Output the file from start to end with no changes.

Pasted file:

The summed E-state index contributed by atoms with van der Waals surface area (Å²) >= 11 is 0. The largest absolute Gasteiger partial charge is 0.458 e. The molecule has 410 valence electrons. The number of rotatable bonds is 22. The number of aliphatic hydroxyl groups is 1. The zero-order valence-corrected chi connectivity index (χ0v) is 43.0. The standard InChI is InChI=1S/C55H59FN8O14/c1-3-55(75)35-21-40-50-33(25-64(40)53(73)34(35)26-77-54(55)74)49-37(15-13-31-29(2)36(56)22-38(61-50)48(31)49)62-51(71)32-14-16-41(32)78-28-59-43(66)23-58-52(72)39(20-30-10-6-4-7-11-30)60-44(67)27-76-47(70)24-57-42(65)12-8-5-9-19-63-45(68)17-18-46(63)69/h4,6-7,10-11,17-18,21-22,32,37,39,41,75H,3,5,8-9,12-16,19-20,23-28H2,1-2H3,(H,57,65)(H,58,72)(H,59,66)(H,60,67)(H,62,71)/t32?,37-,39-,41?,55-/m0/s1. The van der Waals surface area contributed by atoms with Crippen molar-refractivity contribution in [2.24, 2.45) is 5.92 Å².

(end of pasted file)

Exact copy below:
The summed E-state index contributed by atoms with van der Waals surface area (Å²) >= 11 is 0. The largest absolute Gasteiger partial charge is 0.458 e. The molecule has 410 valence electrons. The number of rotatable bonds is 22. The number of aliphatic hydroxyl groups is 1. The zero-order valence-corrected chi connectivity index (χ0v) is 43.0. The standard InChI is InChI=1S/C55H59FN8O14/c1-3-55(75)35-21-40-50-33(25-64(40)53(73)34(35)26-77-54(55)74)49-37(15-13-31-29(2)36(56)22-38(61-50)48(31)49)62-51(71)32-14-16-41(32)78-28-59-43(66)23-58-52(72)39(20-30-10-6-4-7-11-30)60-44(67)27-76-47(70)24-57-42(65)12-8-5-9-19-63-45(68)17-18-46(63)69/h4,6-7,10-11,17-18,21-22,32,37,39,41,75H,3,5,8-9,12-16,19-20,23-28H2,1-2H3,(H,57,65)(H,58,72)(H,59,66)(H,60,67)(H,62,71)/t32?,37-,39-,41?,55-/m0/s1. The van der Waals surface area contributed by atoms with Crippen molar-refractivity contribution in [2.24, 2.45) is 5.92 Å².